Unlike celiac disease, NCGS is so far not associated with malabsorption, nutritional deficiencies, or a higher risk of autoimmune disorders or intestinal malignancies. No Immunological or Serological Markers
    People with celiac disease nearly always test positive for antibodies to gluten proteins. Researchers have, as yet, identified no such antobodies or serologic markers for NCGS. That means that, unlike with celiac disease, there are no telltale screening tests that can point to NCGS. Absence of Celiac Disease or Wheat Allergy
    Doctors diagnose NCGS only by excluding both celiac disease, an IgE-mediated allergy to wheat, and by the noting ongoing adverse symptoms associated with gluten consumption. WHAT ABOUT IRRITABLE BOWEL SYNDROME (IBS) AND IRRITABLE BOWEL DISEASE (IBD)?
    IBS and IBD are usually diagnosed in part by ruling out celiac disease. Many patients with irritable bowel syndrome are sensitive to gluten. Many experience celiac disease-like symptoms in reaction to wheat. However, patients with IBS generally show no gut damage, and do not test positive for antibodies to gliadin and other proteins as do people with celiac disease. Some IBS patients also suffer from NCGS.

    To add more confusion, many cases of IBS are, in fact, celiac disease in disguise.

    That said, people with IBS generally react to more than just wheat. People with NCGS generally react to wheat and not to other things, but that’s not always the case. Doctors generally try to rule out celiac disease before making a diagnosis of IBS or NCGS.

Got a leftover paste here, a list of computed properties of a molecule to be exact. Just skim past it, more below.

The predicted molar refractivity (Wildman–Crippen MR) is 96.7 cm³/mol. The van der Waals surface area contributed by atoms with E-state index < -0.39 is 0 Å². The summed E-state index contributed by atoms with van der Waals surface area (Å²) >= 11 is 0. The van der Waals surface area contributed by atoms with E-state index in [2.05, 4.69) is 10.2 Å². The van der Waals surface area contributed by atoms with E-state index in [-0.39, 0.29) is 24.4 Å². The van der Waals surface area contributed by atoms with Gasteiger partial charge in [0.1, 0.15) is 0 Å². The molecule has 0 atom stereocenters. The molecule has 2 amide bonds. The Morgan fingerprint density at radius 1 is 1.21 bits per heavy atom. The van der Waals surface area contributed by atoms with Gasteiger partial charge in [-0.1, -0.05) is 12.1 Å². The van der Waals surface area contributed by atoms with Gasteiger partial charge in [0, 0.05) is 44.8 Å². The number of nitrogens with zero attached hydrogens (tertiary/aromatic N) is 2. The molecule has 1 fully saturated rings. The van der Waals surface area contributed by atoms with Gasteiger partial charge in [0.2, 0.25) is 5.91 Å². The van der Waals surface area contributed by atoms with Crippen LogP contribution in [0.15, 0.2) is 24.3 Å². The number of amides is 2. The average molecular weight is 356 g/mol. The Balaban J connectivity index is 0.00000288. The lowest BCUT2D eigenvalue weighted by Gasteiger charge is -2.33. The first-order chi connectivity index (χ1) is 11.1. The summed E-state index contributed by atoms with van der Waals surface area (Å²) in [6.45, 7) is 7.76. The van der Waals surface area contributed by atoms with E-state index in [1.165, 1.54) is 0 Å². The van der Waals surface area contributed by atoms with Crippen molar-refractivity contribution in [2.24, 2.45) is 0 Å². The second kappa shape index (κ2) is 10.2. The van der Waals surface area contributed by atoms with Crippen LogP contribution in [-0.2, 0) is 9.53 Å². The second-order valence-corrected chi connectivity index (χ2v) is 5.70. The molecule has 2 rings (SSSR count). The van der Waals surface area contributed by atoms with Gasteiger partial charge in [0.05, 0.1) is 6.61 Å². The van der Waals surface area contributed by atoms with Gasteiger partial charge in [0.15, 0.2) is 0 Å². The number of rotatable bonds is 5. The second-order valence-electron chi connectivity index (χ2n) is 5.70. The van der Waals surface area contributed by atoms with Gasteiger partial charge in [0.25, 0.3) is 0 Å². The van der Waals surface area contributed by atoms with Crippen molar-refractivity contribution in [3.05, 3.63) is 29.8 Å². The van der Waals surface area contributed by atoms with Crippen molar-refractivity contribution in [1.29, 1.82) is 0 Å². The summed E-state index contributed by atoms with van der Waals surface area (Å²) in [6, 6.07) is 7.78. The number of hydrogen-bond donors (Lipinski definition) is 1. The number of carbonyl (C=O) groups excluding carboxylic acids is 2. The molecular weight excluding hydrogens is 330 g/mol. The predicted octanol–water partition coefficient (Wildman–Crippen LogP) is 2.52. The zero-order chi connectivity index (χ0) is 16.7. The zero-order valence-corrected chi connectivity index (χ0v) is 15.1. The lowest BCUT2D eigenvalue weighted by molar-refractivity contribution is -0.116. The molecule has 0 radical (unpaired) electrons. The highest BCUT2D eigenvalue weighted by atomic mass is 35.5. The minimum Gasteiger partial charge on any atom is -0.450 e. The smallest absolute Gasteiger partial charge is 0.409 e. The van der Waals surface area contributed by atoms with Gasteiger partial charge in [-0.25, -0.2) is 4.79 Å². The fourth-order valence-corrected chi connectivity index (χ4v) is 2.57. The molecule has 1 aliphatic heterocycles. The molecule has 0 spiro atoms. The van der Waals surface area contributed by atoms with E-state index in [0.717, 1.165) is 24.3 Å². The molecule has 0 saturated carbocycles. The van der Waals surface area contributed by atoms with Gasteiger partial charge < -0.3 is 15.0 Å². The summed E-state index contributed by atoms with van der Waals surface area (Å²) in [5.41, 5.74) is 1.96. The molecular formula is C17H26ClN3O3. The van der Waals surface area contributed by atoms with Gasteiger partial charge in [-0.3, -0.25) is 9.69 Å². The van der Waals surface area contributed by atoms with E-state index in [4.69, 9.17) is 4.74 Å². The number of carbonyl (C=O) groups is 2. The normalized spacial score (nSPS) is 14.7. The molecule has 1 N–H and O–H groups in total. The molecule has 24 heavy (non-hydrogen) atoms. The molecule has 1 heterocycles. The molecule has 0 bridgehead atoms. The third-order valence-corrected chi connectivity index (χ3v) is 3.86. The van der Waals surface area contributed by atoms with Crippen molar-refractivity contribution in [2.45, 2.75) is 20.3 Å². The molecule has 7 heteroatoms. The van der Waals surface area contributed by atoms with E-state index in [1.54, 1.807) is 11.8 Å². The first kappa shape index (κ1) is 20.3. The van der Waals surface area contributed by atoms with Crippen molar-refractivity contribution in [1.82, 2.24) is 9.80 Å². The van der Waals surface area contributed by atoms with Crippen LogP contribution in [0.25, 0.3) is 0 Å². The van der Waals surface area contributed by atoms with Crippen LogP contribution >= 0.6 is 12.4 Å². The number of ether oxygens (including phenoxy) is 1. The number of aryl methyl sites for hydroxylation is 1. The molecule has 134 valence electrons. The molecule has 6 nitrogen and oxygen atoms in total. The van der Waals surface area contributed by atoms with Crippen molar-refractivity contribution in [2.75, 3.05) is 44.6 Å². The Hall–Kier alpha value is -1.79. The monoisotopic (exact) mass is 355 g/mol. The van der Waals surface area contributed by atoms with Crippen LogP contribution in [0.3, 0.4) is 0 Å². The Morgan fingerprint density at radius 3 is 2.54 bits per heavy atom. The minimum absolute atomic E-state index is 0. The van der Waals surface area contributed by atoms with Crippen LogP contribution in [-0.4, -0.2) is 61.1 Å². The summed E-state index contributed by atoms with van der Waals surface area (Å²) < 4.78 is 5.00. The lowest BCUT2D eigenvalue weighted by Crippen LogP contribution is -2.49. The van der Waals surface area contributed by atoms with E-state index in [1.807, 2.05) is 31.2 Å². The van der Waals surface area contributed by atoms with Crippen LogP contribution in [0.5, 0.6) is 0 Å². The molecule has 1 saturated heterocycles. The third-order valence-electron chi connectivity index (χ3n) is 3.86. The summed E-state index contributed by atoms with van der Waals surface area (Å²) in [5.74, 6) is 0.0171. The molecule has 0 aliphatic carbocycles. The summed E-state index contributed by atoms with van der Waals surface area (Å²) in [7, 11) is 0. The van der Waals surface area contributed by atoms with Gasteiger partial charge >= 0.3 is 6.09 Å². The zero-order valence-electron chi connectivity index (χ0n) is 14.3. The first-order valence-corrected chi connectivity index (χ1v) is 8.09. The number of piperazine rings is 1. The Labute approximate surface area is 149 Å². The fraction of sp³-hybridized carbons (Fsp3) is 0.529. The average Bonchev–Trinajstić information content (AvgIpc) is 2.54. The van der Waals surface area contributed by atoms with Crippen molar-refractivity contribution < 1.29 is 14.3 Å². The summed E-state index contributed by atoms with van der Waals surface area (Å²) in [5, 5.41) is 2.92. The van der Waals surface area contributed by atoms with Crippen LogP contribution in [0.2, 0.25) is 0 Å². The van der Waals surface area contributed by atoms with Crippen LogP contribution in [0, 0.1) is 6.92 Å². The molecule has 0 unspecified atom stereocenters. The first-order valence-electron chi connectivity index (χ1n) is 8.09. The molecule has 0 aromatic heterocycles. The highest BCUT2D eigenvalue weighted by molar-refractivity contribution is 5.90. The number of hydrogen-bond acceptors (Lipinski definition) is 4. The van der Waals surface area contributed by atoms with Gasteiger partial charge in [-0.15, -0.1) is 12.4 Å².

Crohn’s Disease and celiac disease share many common symptoms, though causes are different.  In Crohn’s disease, the immune system can cause disruption anywhere along the gastrointestinal tract, and a diagnosis of Crohn’s disease typically requires more diagnostic testing than does a celiac diagnosis.  
    Crohn’s treatment consists of changes to diet and possible surgery.  Up to 10% of Crohn's patients can have both of conditions, which suggests a genetic connection, and researchers continue to examine that connection.
    Is There a Connection Between Celiac Disease, Non-Celiac Gluten Sensitivity and Irritable Bowel Syndrome? Large Number of Irritable Bowel Syndrome Patients Sensitive To Gluten Some IBD Patients also Suffer from Non-Celiac Gluten Sensitivity Many Cases of IBS and Fibromyalgia Actually Celiac Disease in Disguise CELIAC DISEASE DIAGNOSIS
    Diagnosis of celiac disease can be difficult. 

    Perhaps because celiac disease presents clinically in such a variety of ways, proper diagnosis often takes years. A positive serological test for antibodies against tissue transglutaminase is considered a very strong diagnostic indicator, and a duodenal biopsy revealing villous atrophy is still considered by many to be the diagnostic gold standard.